It's important to tell your child what the right thing to do is, not just to tell your child what not to do. For example, instead of telling your child: "Don't jump on the couch," you may want to say: "Please sit on the furniture and put your feet on the floor."
Timeouts and consequences are also effective discipline strategies with this age group.

Again, consistency is crucial, as is following through. Make good on any promises of discipline or else you will risk undermining your authority. Kids have to believe that you mean what you say. This is not to say you can't give second chances or allow your child a certain margin of error, but for the most part, you should follow through with what you say.

Be careful not to make unrealistic threats of punishment ("Slam that door and you'll never watch TV
again!") in anger, since not following through could weaken all your threats. If you threaten to turn the car around and go home if the squabbling in the backseat doesn't stop, make sure you do exactly that. The lost day at the beach is much less valuable than the credibility you'll gain with your kids. 
Huge punishments may take away your power as a parent. If you ground your son or daughter for a month, your child may not feel motivated to change his or her behavior because everything has already been taken away.
Kids in this age group - just as with all ages - can be disciplined with natural consequences. As they mature and request more independence and responsibility, teaching them to deal with the
consequences of their behavior is an effective and appropriate method of discipline.

For example, if your fifth grader has not done his or her homework before bedtime, should you make him or her stay up or help him finish? Probably not, since you'll be missing an opportunity to teach your child something about life. If he or she doesn't do homework earlier, your child will go to school without it the next day and suffer the resulting bad grade.

It's natural for you to want to rescue your child from any mistakes, but in the long run you'll be doing your child more of a favor if you let him or her fail sometimes. Your child will see what behaving improperly can mean, and will probably not make those mistakes again. However, if your child does not seem to be learning from natural consequences, you should set up your own consequences to help him modify his behavior more effectively.
By now you've laid the groundwork. Your child knows what's expected of him or her and knows that
you mean what you say about the consequences of bad behavior. Don't let down your guard now -
discipline is just as important for teens as it is for younger children. Just like the 4-year-old who needs you to set a bedtime and stick to it, no matter how much he or she whines, your teen needs to know boundaries, too.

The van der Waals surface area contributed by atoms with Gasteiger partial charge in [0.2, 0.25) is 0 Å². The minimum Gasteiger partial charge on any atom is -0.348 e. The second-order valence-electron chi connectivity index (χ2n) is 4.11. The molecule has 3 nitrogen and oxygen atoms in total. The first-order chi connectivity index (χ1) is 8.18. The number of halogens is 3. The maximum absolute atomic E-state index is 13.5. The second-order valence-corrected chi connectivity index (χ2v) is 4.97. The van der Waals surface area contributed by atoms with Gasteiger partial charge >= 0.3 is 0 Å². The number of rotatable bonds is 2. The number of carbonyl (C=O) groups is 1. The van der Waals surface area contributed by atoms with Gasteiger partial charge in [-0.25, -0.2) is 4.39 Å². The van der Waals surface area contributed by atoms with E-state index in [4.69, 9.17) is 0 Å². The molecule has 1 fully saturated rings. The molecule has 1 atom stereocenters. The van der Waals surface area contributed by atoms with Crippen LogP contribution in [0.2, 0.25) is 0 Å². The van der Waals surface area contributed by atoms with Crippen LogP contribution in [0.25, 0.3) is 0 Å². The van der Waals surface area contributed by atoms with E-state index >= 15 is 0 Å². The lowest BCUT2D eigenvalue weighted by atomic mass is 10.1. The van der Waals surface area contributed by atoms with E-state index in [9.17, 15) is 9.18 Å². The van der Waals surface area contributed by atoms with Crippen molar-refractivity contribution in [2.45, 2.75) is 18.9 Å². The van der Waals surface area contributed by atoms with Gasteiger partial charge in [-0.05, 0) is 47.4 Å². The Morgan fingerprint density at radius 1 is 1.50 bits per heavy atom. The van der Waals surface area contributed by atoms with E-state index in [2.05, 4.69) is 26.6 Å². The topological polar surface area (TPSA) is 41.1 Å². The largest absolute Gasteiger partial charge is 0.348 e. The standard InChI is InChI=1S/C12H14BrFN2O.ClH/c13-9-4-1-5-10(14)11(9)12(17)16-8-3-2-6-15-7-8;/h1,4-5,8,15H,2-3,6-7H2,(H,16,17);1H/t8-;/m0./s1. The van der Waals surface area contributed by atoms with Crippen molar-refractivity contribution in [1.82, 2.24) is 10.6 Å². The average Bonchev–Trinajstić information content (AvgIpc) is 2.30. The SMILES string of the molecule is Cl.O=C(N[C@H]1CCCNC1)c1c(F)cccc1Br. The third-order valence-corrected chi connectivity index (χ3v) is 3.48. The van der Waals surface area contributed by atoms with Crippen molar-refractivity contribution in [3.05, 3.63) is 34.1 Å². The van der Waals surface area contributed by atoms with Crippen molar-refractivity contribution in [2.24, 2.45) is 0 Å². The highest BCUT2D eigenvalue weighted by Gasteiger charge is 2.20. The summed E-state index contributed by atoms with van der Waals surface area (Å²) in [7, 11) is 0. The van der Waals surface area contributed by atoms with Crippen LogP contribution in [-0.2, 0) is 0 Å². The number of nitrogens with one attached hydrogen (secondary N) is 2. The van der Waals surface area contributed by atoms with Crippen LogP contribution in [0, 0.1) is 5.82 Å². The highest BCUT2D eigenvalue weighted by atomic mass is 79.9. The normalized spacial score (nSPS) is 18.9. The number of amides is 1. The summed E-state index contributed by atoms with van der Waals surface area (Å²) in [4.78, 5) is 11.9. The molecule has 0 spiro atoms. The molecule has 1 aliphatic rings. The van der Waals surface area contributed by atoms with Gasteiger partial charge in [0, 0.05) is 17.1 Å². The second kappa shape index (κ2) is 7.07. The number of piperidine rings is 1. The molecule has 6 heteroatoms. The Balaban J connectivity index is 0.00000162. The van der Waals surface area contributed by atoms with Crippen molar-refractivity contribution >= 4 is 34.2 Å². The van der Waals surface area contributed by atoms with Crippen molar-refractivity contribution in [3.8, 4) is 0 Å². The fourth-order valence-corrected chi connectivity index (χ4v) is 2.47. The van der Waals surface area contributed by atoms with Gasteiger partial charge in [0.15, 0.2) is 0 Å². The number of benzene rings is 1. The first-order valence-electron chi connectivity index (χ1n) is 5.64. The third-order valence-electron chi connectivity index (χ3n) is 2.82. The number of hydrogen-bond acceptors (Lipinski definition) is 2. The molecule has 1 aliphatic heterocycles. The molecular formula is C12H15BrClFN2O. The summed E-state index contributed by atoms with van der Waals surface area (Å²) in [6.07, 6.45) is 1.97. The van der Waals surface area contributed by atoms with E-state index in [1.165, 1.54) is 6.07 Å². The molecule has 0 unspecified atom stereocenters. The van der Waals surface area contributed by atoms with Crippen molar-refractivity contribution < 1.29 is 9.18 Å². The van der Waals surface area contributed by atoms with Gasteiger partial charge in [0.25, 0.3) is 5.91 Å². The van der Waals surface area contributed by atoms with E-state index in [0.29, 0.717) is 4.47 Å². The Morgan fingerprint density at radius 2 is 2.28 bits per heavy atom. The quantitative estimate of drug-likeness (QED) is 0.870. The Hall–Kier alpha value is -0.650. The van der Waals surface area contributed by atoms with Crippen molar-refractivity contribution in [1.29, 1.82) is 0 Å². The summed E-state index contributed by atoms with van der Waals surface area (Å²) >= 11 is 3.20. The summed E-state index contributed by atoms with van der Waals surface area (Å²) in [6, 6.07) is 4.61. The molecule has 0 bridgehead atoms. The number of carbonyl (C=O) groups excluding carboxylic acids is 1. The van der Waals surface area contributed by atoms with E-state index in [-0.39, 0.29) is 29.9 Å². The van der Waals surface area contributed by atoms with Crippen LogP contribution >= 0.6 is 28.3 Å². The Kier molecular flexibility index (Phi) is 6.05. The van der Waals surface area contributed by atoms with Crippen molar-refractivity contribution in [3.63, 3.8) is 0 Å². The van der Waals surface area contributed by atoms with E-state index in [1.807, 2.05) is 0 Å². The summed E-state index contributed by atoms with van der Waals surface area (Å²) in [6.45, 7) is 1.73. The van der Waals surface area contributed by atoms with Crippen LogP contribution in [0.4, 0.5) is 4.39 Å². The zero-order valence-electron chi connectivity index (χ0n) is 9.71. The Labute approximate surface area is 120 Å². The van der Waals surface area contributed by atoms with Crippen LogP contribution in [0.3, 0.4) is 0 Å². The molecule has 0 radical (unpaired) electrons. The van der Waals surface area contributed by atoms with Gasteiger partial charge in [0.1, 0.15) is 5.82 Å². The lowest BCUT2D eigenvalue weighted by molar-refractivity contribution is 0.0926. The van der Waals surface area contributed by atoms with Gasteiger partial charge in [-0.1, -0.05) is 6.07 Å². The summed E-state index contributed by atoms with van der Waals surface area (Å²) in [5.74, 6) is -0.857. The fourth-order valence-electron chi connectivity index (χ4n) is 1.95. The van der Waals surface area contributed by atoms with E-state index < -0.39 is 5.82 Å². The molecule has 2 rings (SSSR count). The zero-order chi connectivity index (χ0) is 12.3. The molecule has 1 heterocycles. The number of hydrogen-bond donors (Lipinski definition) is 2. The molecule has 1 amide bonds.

Make sure to set up rules regarding homework, visits by friends, curfews, and dating and discuss
them beforehand with your teenager so there will be no misunderstandings. Your teen, although he or she will probably complain from time to time, will realize that you are in control. Believe it or not, teens still want and need you to set limits and enforce order in their lives, even as you grant them greater freedom and responsibility.

When your teen does break a rule, taking away privileges may seem to be the best plan of action.
While it's fine to take away the car for a week, for example, be sure to discuss with your child why
coming home an hour past curfew is unacceptable and worrisome.

It's also important to give a teenager some control over life. Not only will this limit the number of
power struggles you may have, it will help your teen to respect the decisions you must make for him or her. With a younger teen, you could allow him or her to make his or her own decisions concerning school clothes, hair styles, or even the condition of his or her room. As your teen gets older, that realm of control might be extended to include an occasional relaxed curfew.

It's also important to focus on the positives. For example, have your child earn a later curfew by
demonstrating positive behavior, rather than giving your teen an earlier curfew as punishment for
irresponsible behavior.
There is perhaps no more controversial form of discipline than spanking. Here are some reasons why the American Academy of Pediatrics encourages parents to avoid spanking:
 
  • Spanking teaches children that it's OK to hit when they're angry.
  • Spanking can physically harm children.
  • Rather than teaching children how to change their behavior, spanking makes them fearful of
    their parents and teaches them merely to avoid getting caught.
  • In the case of children who are looking for attention by acting out, spanking may inadvertently "reward" children by giving them attention - negative attention is better than no attention at all.
Controlling Misbehavior
The tantrums and outbursts of a child who has no self-control can rile even the most patient of
parents.  Whether you're in the middle of a crowded grocery store, at a holiday dinner with extended family, or even at home, these fits can be extremely frustrating. But they may be a little easier to handle if your child learns a sense of self-control, how to make choices about how to respond to a situation, instead of just relying on impulses.